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california
Ok the results are in. The battery was 83f at the time of the test( I am in SW florida ATM) The engine was 81f. The battery barely was able to start the engine, which has not been started in 2 weeks. It took about 3 seconds and at one point during the end of second 1, almost stopped turning the engine. The battery voltage dropped as low as 8.71 Peak Amperage consumed was 205 Peak Wattage consumed was 1786. After successful starting, by the time I walked around to the front of the engine, the 18Ah battery was accepting only 10 amps at 14.7v from the alternator. I do not have the tools to measure peak charging amperage, the meters used in this testing of discharge current, are unidirectional. So my 1400 watt starter, which is NO less than 17.5 years old and could be as old as 30.5 years old, is drawing nearly 400 watts more than its rating. What I will take away from this test is that this battery could not be relied upon to singlehandedly start my engine if it were overnight cold in less than say 70F ambient temps. And that my possibly antique starter motor, which is apparently drawing close to 400 more watts than it is rated to pull, is perhaps not long for this world. Now 400 more watts being dissipated over the cabling, and accounted for in measurement error, is highly unlikely in my opinion. Though some measurement error is no doubt occuring, I will estimate my data is 90% accurate. My Shunted ammeter does not record minimum voltage, or peak amperage, and only refreshes its readings perhaps 2 times a second, so i cannot rely on it to capture the exact wattage the starter is consuming. With the perhaps strong possibility that my starter is not long for this world, I will now research replacement or rebuild options, rather than be completely caught out and at the mercy of the nearest AP store which has a replacement in stock. My 5+ year old, 1000+ deep cycle full size battery( group 27 Northstar AGM), orignially rated for 930CCA now stays above 11.3v cranking the engine when fully charged, and when ~30% charged stays above 9.5v in 60f+ ambient temps. When new and fully charged, it would stay above 12v and crank the engine scary and alarmingly fast. It has been the most impressive lead acid battery I have owned, and it ain't dead yet. Its exceptional lifespan so fan and performance, can be attributed to the fact that it was not exposed to engine heat for very long before being relocated, and that i can indeed fully charge it, by holding voltage at 14.7v until amperage tapers to 0.5% of capacity, which is 0.4 amps. This battery also responds wonderfully to 40+ amps from a well depleted state. and more so to 65 amps of plug in charger, and laughs at my alterntor's 108 amps. Low and slow trickle charging would have destroyed this AGm long ago, in my regular and frequent deep cycling application.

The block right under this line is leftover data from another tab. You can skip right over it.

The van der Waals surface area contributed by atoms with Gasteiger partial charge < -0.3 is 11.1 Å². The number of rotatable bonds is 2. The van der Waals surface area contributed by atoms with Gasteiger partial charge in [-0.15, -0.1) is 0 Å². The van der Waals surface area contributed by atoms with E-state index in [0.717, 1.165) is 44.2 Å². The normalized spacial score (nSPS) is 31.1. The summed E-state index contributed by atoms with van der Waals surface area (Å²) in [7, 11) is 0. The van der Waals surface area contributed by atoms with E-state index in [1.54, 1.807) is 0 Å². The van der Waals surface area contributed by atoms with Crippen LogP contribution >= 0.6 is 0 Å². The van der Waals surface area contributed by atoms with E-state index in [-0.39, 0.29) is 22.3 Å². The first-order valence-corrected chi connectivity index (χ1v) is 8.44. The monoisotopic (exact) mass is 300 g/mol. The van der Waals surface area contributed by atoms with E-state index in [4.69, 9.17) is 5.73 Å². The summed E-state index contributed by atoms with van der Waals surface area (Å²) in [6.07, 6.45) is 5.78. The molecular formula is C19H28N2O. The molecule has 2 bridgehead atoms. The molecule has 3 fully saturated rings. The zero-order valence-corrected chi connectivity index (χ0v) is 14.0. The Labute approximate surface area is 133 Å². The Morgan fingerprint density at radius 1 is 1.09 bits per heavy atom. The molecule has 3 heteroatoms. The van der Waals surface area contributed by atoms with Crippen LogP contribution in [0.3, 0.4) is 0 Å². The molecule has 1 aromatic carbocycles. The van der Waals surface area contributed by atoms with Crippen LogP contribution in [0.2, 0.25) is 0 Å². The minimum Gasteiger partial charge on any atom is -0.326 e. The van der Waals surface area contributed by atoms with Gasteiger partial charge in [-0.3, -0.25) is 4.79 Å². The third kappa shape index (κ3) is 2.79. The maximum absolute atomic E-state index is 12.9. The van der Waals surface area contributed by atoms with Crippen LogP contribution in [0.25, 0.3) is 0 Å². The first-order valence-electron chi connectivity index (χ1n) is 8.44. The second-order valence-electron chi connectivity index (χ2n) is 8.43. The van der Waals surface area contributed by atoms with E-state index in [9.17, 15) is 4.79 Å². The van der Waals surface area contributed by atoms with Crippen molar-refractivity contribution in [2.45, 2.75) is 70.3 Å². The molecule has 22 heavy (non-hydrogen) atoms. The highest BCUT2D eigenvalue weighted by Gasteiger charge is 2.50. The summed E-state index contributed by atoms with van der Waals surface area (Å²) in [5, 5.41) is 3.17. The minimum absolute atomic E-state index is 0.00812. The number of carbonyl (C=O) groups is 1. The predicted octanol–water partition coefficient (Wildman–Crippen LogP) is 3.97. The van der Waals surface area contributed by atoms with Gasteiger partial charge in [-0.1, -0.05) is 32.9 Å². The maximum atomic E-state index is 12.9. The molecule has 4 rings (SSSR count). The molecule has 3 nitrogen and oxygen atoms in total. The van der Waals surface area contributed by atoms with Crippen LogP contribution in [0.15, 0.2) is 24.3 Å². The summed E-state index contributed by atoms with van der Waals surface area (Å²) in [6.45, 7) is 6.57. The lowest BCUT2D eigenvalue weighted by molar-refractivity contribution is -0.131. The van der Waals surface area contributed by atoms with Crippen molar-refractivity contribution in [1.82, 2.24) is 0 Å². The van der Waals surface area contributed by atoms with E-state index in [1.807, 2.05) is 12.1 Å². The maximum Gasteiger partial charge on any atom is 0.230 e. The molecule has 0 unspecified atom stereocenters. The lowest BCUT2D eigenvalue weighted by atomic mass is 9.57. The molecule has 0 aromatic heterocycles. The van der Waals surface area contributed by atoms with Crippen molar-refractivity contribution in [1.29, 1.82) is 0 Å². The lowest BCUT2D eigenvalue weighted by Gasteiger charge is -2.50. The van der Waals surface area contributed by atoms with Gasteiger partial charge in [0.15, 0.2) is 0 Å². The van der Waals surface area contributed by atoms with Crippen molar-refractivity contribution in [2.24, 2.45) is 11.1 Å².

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Hey... Give me some credit I knew this was a experiment LOL Though I was rather off with my voltage estimate... It is interesting that this sized battery is pretty much like a jump pack but for a fair amount less money...
 

wrcsixeight

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2,205
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california